Denny went out for a smoke and never returned


The Times of India, March 26, 2006

Friday, March 24, 2006

Arab couple held for ‘indecent’ act, deported

By Mateen Hafeez/TNN

Mumbai: This Arab couple kissed India goodbye. On Tuesday, the police charged a Moroccan woman and her male UAE partner for indecent behaviour in a public place, and then, on discovering that the woman’s visa had lapsed, promptly deported both of them.

Ibtisay Lamyani, 27, and Alfasar Nasir Abdul Hussain Ali, 37, were visiting India separately and had met at the Gateway of India.

They were necking near the Metro cinema junction on Tuesday afternoon when a woman constable from Azad Maidan police station decided to intervene. She warned them against indecent behaviour in a public place.

When they argued back, she demanded they show their passports. As luck would have it Lamyani’s visa had expired.

Now that legal transgress backed moral out
rage, the couple was marched off to the Azad Maidan police station.

Not chastened in the least, they promptly got into a clinch again.
The police booked both under section 110 of the Bombay Police Act for indecent behaviour in a public place; Lamyani was also booked for overstaying in India (section 14 (1) of the Foreigners Act, 1946 and section 7 (3) (iii) of the Foreigners Order, 1948).

The police then submitted a chargesheet to the court which convicted Lamyani to a day’s imprisonment. She was released on Wednesday and made to pay a fine of Rs 5,000.
Ali was also fined. They were both deported to their respective countries on the same night.
“Their files have been forwarded to the look-out cell and the immigration cell so that they cannot come to India again in future,’’ a police officer said.

The Times of India, March 24, 2006

Wednesday, March 22, 2006

Kasliwal in judicial custody till April 3

Rape accused Abhishek Kasliwal will now be shifted to Arthur Road Jail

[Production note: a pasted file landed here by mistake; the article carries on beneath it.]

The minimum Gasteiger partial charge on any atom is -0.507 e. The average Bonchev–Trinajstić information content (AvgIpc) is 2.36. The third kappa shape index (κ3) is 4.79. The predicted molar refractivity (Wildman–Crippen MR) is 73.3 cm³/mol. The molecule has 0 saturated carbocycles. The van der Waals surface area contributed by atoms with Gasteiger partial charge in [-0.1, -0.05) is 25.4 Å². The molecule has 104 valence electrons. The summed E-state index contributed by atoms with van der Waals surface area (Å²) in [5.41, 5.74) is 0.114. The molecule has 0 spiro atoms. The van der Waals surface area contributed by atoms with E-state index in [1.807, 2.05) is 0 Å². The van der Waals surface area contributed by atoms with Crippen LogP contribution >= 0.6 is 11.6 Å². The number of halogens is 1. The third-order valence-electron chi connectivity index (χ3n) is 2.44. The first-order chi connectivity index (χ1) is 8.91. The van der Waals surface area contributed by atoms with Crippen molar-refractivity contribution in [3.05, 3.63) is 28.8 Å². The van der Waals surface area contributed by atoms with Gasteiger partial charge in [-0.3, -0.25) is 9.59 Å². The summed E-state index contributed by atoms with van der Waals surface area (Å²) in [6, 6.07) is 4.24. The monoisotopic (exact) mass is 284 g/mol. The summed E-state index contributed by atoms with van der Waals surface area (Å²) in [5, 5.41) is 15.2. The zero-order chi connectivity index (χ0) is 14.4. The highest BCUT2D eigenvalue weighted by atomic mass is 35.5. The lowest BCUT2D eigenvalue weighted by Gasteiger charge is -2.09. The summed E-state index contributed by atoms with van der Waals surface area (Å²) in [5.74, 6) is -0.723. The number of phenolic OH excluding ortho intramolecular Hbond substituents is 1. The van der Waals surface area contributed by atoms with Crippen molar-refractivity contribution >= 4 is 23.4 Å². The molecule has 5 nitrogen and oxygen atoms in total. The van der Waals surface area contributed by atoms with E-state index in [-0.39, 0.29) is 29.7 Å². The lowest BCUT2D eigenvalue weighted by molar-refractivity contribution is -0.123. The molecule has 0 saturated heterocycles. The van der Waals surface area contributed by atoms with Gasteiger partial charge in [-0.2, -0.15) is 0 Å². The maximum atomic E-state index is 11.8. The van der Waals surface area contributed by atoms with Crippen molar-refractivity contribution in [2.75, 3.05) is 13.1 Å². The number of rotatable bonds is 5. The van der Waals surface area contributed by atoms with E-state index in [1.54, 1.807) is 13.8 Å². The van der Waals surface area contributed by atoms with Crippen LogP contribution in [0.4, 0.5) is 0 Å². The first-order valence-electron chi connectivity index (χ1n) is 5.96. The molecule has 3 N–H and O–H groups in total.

Identification Parade To Be Held Today
TIMES NEWS NETWORK

Mumbai: After 10 days in a police lock-up, Abhishek Kasliwal will now be shifted to Arthur Road jail. A metropolitan court on Tuesday sent Abhishek, who has been accused of raping a 52-year-old woman, to judicial custody until April 3. The 27-year-old son of Shree Ram Mills owner is alleged to have assaulted and raped the woman in the wee hours of March 12 in the mill compound at Worli after offering her a lift in the Kala Ghoda precinct. The victim had told the police that she had come to Mumbai from Vishakhapatnam in September 2005 to look for a job.

Abhishek, who appeared in court wearing a white shirt and blue jeans, replied to the magistrate’s queries calmly. When he was asked his name, he replied “Abhishek”. When the magistrate inquired if he had been harassed in police custody, he said “no”.


The magistrate then asked public prosecutor Dileep Mohite to start the proceedings. Mohite immediately sought judicial custody for Kasliwal. He also clarified that Kasliwal had spent only 10 out of the specified 14 days in police custody and that the prosecution reserved its rights to ask for the remaining four days of police cus
tody. Abhishek’s lawyers did not oppose the prosecution’s plea. The request to shift him to a prison was granted. The prosecutor informed the court that the police would conduct an identification parade in jail on Wednesday when
Kasliwal would be paraded before three witnesses. The court was told by Mohite that reports on brain mapping and polygraph tests conducted on Abhishek at a laboratory in Bangalore were still awaited by the prosecution.


‘Why Did Abhishek Take Woman To The Mill?’

By Mateen Hafeez/TNN

Mumbai: Abhishek Kasliwal’s defence is built on the argument that his car had hit the woman and he had therefore offered to drop her off somewhere. Worli police have tried to

nail him on the rape charge by using this very statement: “If the woman was hit by your car, then why did you take her to Shree Ram Mills and not a nearby hospital?’’
Till now, the police have grilled Abhishek on the basis of statements
given by the victim and the watchmen of Shree Ram Mills, Santosh Akaram Tawde and Nagraj Gutt.

According to Abhishek’s statement to the police, the injury on the woman’s arms was caused by his car, following which he offered her a lift. She told him she wanted to go to Mumbai Central. On reaching there, she said she wanted to go to the suburbs and began screaming. He said he tried to console her repeatedly and offered her white rum mixed with Coke. She drank some but started to cry again. He, therefore, drove his car to the mill compound and tried to console her again, but was unsuccessful. Then, he drove back to Colaba and dropped her off near the museum. Here, he said she demanded money and tried to blackmail him. So, he left her and sped away.